Sunday, March 27, 2016

Ice Rink and the Giant Balls of Plastic

This yard's backyard rink was a gamble due to el Nino.  A gamble that we should not have taken.  We only got a single day of skating in.  It really was no one thing that destroyed the season, but the weather sure did not help.  The first issue was injuries and time.  My son took a crosscheck to the back in early fall that tore up his shoulder.  It took awhile to heal so the rink went up late.  Since he has grown we went really big this year.  80 feed by 40 feet.  That was one large (and expensive) piece of 6mm plastic!  We got it put up no problem and got it filled but the cold weather did not come.  Then hockey season started in full force and he was on a league that traveled to Michigan (we live in Illinois) virtually every weekend.  So time was limited; not that the ice was really that skatable.  Too soft and thin because it was too warm.  Things started looking up in mid-January the day after he finally got a skate in, we lost all the water under the ice.  MOLES.  The ground never really froze very hard and they chewed through the liner in multiple places to get at the water.  I hope the little shits drowned in the resulting tsunami. In one day they completely destroyed a $300 liner.  In the end, it didn't matter that much though because that weekend he took another illegal hit and broke his fingers so skating with stick was off the table again.  Plus it never really got cold enough after that to give us good ice.  We had more than one wading in waders session, cleaning leaves out of the pond. 

So yesterday was clean up the carnage day.  I would have liked to use the liner again for at least another year but it was a total loss, too many mole holes.  People think that leaving plastic on the yard over winter kills the grass.  It does not.  The grass under the liner actually greens up faster than the rest of the lawn.  If you leave the boards on the lawn too long you will get some grass kill but not enough to be able to see it a few weeks later.  This year we did have some actually damage though.  Mole tunnels.  The paved them under the boards and they were very busy.  Ice rink put away is the only think I really don't like about backyard rinks.  The boards are no big deal but man handling that ginormous piece of plastic that gets kind of slimy over the winter is not so much fun.  So this year I decided the kiddo was big enough to do it solo!  And he did.  He is 80% done.  Observe and admire.  On other blogs you get lovely tulips and daffodils.  At Mutiny in the Garden you get a yard full of giant plastic balls!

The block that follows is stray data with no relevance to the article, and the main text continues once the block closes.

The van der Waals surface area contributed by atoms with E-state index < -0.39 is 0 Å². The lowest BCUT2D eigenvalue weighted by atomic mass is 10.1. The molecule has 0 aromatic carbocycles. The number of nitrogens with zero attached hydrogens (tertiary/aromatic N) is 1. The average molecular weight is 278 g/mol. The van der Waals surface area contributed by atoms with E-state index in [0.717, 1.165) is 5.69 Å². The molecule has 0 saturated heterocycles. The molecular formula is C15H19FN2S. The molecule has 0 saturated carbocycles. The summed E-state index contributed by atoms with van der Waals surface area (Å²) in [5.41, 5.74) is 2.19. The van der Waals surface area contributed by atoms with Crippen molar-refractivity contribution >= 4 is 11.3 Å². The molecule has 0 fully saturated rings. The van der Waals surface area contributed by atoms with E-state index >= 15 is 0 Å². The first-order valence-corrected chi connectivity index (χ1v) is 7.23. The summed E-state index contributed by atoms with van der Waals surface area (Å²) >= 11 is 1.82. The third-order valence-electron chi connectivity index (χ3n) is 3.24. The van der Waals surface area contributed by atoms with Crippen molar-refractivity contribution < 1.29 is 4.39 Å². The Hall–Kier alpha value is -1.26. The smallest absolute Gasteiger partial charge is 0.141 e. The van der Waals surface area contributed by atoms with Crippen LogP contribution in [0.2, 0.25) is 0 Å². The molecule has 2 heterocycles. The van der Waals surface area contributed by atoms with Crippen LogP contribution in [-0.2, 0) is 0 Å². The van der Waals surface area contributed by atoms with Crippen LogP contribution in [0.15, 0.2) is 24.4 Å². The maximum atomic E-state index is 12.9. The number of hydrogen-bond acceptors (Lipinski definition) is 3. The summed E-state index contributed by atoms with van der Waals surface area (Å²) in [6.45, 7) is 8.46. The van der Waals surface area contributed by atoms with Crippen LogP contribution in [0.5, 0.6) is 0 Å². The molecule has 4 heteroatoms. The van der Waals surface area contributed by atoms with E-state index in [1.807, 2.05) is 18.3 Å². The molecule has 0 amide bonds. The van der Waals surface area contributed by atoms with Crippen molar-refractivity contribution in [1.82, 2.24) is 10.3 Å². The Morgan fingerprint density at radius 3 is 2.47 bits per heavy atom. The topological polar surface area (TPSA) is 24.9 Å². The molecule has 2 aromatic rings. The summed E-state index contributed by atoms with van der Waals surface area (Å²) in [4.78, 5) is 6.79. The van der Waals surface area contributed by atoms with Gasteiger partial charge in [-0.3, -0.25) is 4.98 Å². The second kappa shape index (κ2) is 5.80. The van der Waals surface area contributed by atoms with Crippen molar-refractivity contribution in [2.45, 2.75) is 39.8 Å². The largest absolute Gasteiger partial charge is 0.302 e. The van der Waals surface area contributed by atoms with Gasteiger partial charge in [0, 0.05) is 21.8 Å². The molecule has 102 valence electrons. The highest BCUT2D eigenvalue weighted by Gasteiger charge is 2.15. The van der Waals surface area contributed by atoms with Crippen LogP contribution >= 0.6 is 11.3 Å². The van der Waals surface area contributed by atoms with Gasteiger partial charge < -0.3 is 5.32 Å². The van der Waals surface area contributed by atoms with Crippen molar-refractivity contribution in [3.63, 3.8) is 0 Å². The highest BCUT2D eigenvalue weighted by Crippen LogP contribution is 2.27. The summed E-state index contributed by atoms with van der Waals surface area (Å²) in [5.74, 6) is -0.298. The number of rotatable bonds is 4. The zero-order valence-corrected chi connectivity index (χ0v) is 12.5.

Oh well, at least the grass is getting green.  

Friday, March 25, 2016

Transplanting Tomato Seedlings

Tomato Seedlings Day 19

Drat!  I left town for two days and the babies did not got enough light while I was gone.  They have gone and stretched beyond where I like them to be for their first transplant.  This is not really a big deal with tomato seedlings.  If you have the time, mine seem to do better with a transplant to a bigger container before their final move into the garden.

When I transplant tomato seedlings I try to transplant them as deep as I can get them, preferably right up to the bottom of their lowest leaves.  This allows them to develop lots of new roots along the buried stem and makes for a stronger plant.  Some of these seedlings were unfortunately so tall that even with bending the stem a little, they were still much higher than I like.  Oh well I'll get them deep when they go into the garden.

The first transplant is also when I do the first and only thinning.  I go down to one plant of each variety except for Chocolate stripes.  I need to save seed from that one this year so I am keeping two to be on the safe side.  Throwing out tomato seedlings makes me a little sad, but they grow so much faster without roommates in their pots, its worth it.

I've lost one seedling this spring.  Striped Roman only had one seed sprout and it croaked.  That variety is notoriously wimpy when small and my seedling.  I'm not going to replant.  I have enough tomatoes.  I did replant a few other things where germination has been poor.  Some peppers and leeks today.

The last chore of the day was the first fertilization of the new transplants.  I use Organic Neptunes Gold Fish and Seaweed fertilizer to get the trace nutrients.  It STINKS but just for a little bit.  Its a very gentle fertilizer (2-3-1) but the plants seem to do well with it at this stage.  Here is a picture of some of the kids all potted up.  The plants on the right are as deep as I like to go.  The ones on the left are showing too much stem!

Sunday, March 20, 2016

Potatoes from Seed

    This year I am chitting (encouraging the seed potatoes to sprout before planting) only a 
handful of seed potatoes.  Six Rose Fin Apple potatoes and six organic Purple Majesty    are all happily spouting on my counter.  I hate having potatoes sprouting on the counter, and that is what first made me take a look at growing potatoes from seed a number of years ago.